Waterloo Bridge, Betws-y-coed
Afon Conwy, Betws-y-coed, Conwy, Wales, UK
LG Mouchel & Partners
1815 - 1816, 1923
ICE reference number
The outer ribs of Waterloo Bridge over the Afon Conwy in Betws-y-Coed explain its name: "This arch was constructed in the same year the battle of Waterloo was fought". The spandrels above are decorated with the national emblems of rose, thistle, shamrock and leek, representing the Acts of Union. A significant example of early iron technology, it carried Thomas Telford's London to Holyhead road, now the A5, and it remains in use.
Betws-y-Coed is Snowdonia National Park’s principal village, where the Conwy meets its three tributaries — Llugwy, Lledr and Machno. Waterloo Bridge, constructed 1815-16, bridges the main river and was designed by Thomas Telford (1757-1834). Known originally as Llynnon Bridge, it is thought to be the seventh major iron bridge in the world.
The bridge is one of the major engineering works on the London to Holyhead road, the Shrewsbury to Bangor section of which was open to traffic by 1819. The route of Telford’s road is largely followed by the modern A5.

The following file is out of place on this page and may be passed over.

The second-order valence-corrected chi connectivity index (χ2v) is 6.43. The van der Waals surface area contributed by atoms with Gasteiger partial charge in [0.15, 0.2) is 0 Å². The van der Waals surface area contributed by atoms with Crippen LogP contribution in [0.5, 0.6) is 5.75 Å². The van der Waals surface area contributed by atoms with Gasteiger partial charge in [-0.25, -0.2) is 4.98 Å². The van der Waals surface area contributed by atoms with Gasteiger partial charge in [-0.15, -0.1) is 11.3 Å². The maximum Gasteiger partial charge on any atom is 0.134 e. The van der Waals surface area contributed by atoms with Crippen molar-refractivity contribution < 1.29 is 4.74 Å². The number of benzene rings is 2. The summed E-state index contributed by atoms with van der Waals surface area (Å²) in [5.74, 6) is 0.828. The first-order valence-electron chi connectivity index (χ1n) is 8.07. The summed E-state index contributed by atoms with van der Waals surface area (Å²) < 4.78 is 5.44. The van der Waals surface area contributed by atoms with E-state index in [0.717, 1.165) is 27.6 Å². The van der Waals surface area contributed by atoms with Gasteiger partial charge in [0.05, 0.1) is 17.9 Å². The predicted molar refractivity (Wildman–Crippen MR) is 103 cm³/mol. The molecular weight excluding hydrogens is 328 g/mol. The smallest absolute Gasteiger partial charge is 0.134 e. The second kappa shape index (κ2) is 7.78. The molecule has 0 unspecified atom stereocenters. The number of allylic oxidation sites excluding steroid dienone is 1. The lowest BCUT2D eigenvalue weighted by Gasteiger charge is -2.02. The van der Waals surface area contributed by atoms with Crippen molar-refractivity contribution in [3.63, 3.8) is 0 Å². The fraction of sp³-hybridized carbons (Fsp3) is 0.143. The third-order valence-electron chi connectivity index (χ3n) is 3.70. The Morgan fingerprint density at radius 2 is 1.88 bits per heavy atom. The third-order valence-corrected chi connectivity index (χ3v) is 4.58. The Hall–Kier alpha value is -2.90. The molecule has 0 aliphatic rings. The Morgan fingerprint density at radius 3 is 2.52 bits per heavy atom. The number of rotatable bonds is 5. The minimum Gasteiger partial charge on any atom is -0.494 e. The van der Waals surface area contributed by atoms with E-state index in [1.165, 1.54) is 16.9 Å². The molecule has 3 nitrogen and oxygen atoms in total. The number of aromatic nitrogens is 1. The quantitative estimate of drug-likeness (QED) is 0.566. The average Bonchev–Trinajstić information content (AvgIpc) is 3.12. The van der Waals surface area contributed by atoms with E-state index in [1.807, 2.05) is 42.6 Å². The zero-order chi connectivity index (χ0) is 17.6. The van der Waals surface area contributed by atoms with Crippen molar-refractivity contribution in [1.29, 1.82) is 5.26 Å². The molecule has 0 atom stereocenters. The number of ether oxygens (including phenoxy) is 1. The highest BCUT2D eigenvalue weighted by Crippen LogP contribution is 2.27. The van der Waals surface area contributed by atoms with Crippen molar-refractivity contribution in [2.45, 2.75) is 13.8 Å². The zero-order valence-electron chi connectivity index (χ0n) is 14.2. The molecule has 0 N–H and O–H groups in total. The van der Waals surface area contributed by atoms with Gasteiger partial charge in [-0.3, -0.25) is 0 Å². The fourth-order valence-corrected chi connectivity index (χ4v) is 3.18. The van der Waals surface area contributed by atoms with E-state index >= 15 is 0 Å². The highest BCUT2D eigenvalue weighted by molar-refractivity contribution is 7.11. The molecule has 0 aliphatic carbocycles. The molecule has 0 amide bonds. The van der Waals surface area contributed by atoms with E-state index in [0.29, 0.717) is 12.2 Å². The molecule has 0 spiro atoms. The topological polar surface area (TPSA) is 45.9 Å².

The 32m single span of the bridge consists of five cast iron arched girders at 1.5m centres supporting cast iron deck plates. The intricate spandrels of the outer arch ribs are formed in lettering and floral motifs, described above. They were modelled in relief by William Hazeldine (1763-1840), whom Telford called "the arch-conjurer", at the Plas Kynaston Ironworks near Pontcysyllte.
In 1923, the bridge’s masonry abutments were refurbished. Its superstructure was strengthened by encasing the inner three ribs in concrete, two of them heavily reinforced. A 178mm reinforced cantilevered concrete deck was added, providing extra space for new 1.5m wide footways and a 6.1m wide roadway. The cast iron parapet railings were re-erected on the outside of the new footways. The modifications were designed by L.G. Mouchel & Partners.
In 1978, a new 254mm reinforced concrete deck was added. The original cast iron parapet fence, visible from outside, was protected by an additional fence inside. The masonry abutments were also strengthened.
In May 1996, the bridge was Grade I listed.
Resident engineer: John Sinclair
Ironwork: William Hazeldine
Contractor: William Suttle: Contractor (1923): The Yorkshire Hennebique Contracting Company Ltd
Research: RJ / ECPK
"Thomas Telford" by Anthony Burton
Aurum Press Ltd, London, 1999